The Winter issue this year will feature three novelettes (The Artomique Paradigm is wrapping up in the Fall issue), including a cover story by Mark Pellegrini, who is probably best known as writer for the smash hit Kamen America comics.
2022? It’ll depend on what we get during our submission window this August. We’ll be open from August 1st through August 7th, paying $0.0125 per word on original fiction. Our guidelines can be found here.
PH: One of the things fiction authors and publishers have learned is that sometimes you can attract more attention for a work of fiction by crowdfunding for it instead of writing and publishing it without any support. Are crowdfunds now an integral part of publishing Cirsova?
PA: To be honest, I hate it. Cirsova Publishing has always been ready to deliver a product that’s finished, soup-to-nuts, to readers. Everything done and paid for. The best thing in the world to us would be that we could put out a finished product, available for retail, and people would buy it.
Unfortunately, that’s not how things work. Crowdfunding has become big because it turns releases into events that buyers are emotionally invested in. We could’ve just put The Cosmic Courtship on Amazon and called it a day, but that would not have gotten us the same results that flogging a Kickstarter for two months did.
Cirsova Magazine’s release schedule is too rapid for us to crowdfund effectively, and the last time we tried to crowdfund for the magazine itself, it failed [because we set the goal for what it would actually cost to put it out]. Plus, if I was having to do fulfillment myself for every issue of the magazine, I probably wouldn’t have time for anything else.
So, for now, the magazine is a loss-leader, while projects like Misha Burnett’s Endless Summer, Jim Breyfogle’s Tales of the Mongoose and Meerkat, Michael Tierney’s Wild Stars, and the new Cirsova Classics line actually makes us a little money. And yes, we’ve used crowdfunds for these books which have actually turned a profit for us and our authors.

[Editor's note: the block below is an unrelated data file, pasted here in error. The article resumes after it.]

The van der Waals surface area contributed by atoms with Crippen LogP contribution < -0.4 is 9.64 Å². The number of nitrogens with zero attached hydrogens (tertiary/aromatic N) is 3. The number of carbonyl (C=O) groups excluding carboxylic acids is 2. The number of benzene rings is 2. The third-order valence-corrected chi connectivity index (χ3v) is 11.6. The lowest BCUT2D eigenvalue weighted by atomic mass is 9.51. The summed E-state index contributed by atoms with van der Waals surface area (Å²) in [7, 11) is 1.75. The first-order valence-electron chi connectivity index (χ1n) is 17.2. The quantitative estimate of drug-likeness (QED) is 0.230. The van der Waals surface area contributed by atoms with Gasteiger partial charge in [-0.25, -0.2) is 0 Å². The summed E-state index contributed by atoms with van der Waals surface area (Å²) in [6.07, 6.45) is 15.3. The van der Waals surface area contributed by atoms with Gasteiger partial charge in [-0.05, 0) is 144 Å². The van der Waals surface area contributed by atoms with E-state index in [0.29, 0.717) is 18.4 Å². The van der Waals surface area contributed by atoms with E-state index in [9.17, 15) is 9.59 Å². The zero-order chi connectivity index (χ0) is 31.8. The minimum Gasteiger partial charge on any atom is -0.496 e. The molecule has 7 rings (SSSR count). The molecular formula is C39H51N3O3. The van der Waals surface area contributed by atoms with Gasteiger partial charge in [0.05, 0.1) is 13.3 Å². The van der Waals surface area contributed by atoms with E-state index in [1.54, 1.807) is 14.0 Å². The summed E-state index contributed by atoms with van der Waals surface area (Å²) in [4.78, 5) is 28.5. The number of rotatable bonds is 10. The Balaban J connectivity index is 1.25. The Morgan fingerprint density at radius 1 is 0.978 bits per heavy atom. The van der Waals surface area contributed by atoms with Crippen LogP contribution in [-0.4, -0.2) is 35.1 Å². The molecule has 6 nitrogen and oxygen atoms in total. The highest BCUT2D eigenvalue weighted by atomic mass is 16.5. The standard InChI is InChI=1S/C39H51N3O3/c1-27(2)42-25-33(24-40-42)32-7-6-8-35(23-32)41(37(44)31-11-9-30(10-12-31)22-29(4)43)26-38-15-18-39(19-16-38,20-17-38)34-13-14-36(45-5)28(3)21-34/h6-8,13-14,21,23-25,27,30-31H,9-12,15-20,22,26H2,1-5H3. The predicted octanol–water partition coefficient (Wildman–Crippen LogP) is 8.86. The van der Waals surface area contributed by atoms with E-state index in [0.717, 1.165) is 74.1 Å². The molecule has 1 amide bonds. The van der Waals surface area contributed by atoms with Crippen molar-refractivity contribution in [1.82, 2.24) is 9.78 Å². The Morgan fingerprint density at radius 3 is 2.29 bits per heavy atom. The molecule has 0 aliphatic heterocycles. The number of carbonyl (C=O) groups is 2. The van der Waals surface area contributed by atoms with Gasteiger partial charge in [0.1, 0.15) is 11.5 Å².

I wish we didn’t have to do Kickstarters. I wish we could just put out books, tell people we put out books, and have people buy them. Not having to box and mail things myself would be fantastic, but that’s just not where the buying market is today.
PH: What other works has Cirsova put out (such as The Cosmic Courtship) and what other ones are you working on that you want people to know about and support?
Our first really big project, which kind of paved the way for The Cosmic Courtship and Cirsova Classics, was the 70th Anniversary Illustrated Stark. We reprinted the three Eric John Stark novellas that Leigh Brackett wrote for Planet Stories magazine, fully illustrated by StarTwo, with 33 interior illos plus a ton of bonus content in the hardback collection.
The Cosmic Courtship is one of our biggest projects at the moment. It’s the first in our new line of Cirsova Classics, where we’ve teamed up with Michael Tierney and Robert Lupton to find near-lost public domain pulp stories that have never been reprinted or collected and restore them, publishing them in a modern format. The Kickstarter just fulfilled mid-July, and retailers will have them in September. By then, or earlier, we’ll be ready to announce our second Cirsova Classics project, which is to collect the rest of Julian Hawthorne’s All-Story Weekly stories.
We don’t want this to overshadow Jim Breyfogle’s The Paths of Cormanor, which we’re taking pre-orders for now on Kickstarter. In between volumes of Mongoose and Meerkat, we’re releasing this novel which is a spin on the classic Swan Princess fairytale, mixing in other Eastern European folktales and Scandinavian mythology. People who have read it have been comparing the feel and setting to Jack Vance’s Lyonesse but with the action of an Edgar Rice Burroughs adventure.
We also have a couple anthologies from Misha Burnett out now.
PH: Where can people find you online and where is the best place to follow all that Cirsova is publishing and producing?
PA: The best place to follow Cirsova is on our WordPress blog, cirsova.wordpress.com. Here, you’ll find news, links to all of our releases, and much, much more!
Pick up the Summer 2021 issue of Cirsova Magazine today!